Sir Malcolm Sargent (born Ashford, Kent, 29 April 1895; died London 3 October 1967) was an English conductor, organist and composer. He was an extremely famous and popular conductor who had a lot of influence on music in England during his life. He conducted many choirs, both amateur and professional, as well as orchestras. He was the main conductor of the Henry Wood Promenade Concerts from 1948 to 1967. He made the Last Night of the Proms into a very popular and joyful concert which today is enjoyed by millions of people worldwide on television. He conducted the music of many British composers, helping them to become known to a wide public.
Life[change | change source]
Early years[change | change source]
Sargent was born in 1895 into a working-class family. His father was a coal merchant at Stamford, Lincolnshire, who also played the organ. Sargent grew up in Stamford and became involved in a lot of amateur music making. He learned a lot about music from singing in church and playing the organ. He took his ARCO organ diploma when he was only 16 and became an organ pupil at Peterborough Cathedral. At 18 he got a job as organist at Melton Mowbray church. In the same year he got a music degree from the University of Durham.
After conducting local choirs and orchestras he got the opportunity to conduct his own composition Impressions on a Windy Day with Henry Wood’s Queen’s Hall Orchestra, first at Leicester and then at the Proms in the Queen's Hall. Wood encouraged him in his conducting. He started to teach at the Royal College of Music and moved to London. He conducted the Robert Mayer children’s concerts and the Courtauld-Sargent concerts, a series which was aimed at people who had never been to concerts. He conducted for Sergei Diaghilev’s Ballets Russes and, in 1928 he became conductor of the Royal Choral Society, a job which he kept until his death.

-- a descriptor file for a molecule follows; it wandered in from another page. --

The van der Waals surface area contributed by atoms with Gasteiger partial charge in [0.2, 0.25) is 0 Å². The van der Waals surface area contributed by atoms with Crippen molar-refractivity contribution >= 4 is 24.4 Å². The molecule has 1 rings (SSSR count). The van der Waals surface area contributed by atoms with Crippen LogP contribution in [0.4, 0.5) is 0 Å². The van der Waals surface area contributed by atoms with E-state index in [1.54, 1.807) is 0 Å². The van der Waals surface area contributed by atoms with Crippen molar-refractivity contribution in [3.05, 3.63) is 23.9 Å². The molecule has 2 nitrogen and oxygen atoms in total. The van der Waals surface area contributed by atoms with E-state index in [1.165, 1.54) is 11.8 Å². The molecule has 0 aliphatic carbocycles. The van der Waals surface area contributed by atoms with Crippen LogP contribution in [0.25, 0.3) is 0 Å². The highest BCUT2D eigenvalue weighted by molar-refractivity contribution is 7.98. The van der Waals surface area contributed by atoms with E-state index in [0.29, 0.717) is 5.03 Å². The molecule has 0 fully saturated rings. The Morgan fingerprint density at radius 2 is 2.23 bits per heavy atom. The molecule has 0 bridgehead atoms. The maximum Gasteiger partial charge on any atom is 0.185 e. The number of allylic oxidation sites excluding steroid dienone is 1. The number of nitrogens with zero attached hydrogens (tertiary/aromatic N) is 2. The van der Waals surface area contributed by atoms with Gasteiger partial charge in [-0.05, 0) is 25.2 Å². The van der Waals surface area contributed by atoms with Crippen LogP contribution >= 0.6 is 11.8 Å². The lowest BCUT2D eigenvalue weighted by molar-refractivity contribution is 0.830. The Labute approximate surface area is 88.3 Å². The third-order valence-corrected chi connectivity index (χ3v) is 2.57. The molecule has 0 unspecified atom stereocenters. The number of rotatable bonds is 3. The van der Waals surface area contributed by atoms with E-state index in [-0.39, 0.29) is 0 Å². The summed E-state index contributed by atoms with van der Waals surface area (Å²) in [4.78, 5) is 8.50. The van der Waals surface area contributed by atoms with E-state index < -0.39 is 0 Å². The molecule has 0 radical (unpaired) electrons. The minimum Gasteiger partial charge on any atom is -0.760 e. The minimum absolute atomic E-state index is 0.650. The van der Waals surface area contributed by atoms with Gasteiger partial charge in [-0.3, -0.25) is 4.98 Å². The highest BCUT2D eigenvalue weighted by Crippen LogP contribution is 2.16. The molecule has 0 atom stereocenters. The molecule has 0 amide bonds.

Illness, and mid career[change | change source]
In 1932 he was very ill with tuberculosis, but he recovered during the next few years. He often conducted the London Philharmonic Orchestra which had been formed in 1932 by Thomas Beecham. He did not often conduct opera, but he did conduct at the Royal Opera House: in 1936 with Gustave Charpentier's opera Louise in 1936 and in 1954 the first performance of Walton's Troilus and Cressida.
As an orchestra conductor Sargent was not always popular. He made many enemies with a remark he made in 1936 when he said that orchestral musicians should not have a secure “job for life” but should give their “lifeblood with every bar they played”. Sargent had only just recovered from a long illness himself, during which time the musicians had given him support, so they were very annoyed when he said this.